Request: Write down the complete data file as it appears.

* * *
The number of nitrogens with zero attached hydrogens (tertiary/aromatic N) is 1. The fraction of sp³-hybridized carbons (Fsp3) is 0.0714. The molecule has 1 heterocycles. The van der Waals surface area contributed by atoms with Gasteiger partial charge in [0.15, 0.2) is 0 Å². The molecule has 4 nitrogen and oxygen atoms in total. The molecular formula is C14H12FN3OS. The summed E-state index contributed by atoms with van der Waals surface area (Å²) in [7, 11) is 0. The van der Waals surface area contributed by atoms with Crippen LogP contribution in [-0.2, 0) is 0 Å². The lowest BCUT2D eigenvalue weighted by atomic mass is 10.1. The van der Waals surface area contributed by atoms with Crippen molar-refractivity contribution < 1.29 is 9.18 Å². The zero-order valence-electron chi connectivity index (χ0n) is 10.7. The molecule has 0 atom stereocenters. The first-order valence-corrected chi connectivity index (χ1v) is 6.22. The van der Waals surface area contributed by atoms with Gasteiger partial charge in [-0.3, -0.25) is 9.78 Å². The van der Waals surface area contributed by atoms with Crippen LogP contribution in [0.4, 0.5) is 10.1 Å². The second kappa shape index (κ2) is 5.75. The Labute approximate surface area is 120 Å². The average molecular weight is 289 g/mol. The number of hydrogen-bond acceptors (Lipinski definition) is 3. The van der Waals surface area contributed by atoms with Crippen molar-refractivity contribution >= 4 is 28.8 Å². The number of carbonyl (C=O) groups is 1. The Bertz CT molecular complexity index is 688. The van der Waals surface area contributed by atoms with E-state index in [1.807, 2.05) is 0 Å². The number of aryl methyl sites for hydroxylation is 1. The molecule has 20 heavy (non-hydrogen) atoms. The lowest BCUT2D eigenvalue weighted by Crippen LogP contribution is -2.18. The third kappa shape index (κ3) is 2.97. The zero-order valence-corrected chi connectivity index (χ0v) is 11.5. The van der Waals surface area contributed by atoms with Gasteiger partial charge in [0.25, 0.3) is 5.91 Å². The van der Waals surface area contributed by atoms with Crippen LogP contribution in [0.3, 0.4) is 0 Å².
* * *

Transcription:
The number of nitrogens with zero attached hydrogens (tertiary/aromatic N) is 1. The fraction of sp³-hybridized carbons (Fsp3) is 0.0714. The molecule has 1 heterocycles. The van der Waals surface area contributed by atoms with Gasteiger partial charge in [0.15, 0.2) is 0 Å². The molecule has 4 nitrogen and oxygen atoms in total. The molecular formula is C14H12FN3OS. The summed E-state index contributed by atoms with van der Waals surface area (Å²) in [7, 11) is 0. The van der Waals surface area contributed by atoms with Crippen LogP contribution in [-0.2, 0) is 0 Å². The lowest BCUT2D eigenvalue weighted by atomic mass is 10.1. The van der Waals surface area contributed by atoms with Crippen molar-refractivity contribution < 1.29 is 9.18 Å². The zero-order valence-electron chi connectivity index (χ0n) is 10.7. The molecule has 0 atom stereocenters. The first-order valence-corrected chi connectivity index (χ1v) is 6.22. The van der Waals surface area contributed by atoms with Gasteiger partial charge in [-0.3, -0.25) is 9.78 Å². The van der Waals surface area contributed by atoms with Crippen LogP contribution in [0.4, 0.5) is 10.1 Å². The second kappa shape index (κ2) is 5.75. The Labute approximate surface area is 120 Å². The average molecular weight is 289 g/mol. The number of hydrogen-bond acceptors (Lipinski definition) is 3. The van der Waals surface area contributed by atoms with Crippen molar-refractivity contribution >= 4 is 28.8 Å². The number of carbonyl (C=O) groups is 1. The Bertz CT molecular complexity index is 688. The van der Waals surface area contributed by atoms with E-state index in [1.807, 2.05) is 0 Å². The number of aryl methyl sites for hydroxylation is 1. The molecule has 20 heavy (non-hydrogen) atoms. The lowest BCUT2D eigenvalue weighted by Crippen LogP contribution is -2.18. The third kappa shape index (κ3) is 2.97. The zero-order valence-corrected chi connectivity index (χ0v) is 11.5. The van der Waals surface area contributed by atoms with Gasteiger partial charge in [0.25, 0.3) is 5.91 Å². The van der Waals surface area contributed by atoms with Crippen LogP contribution in [0.3, 0.4) is 0 Å².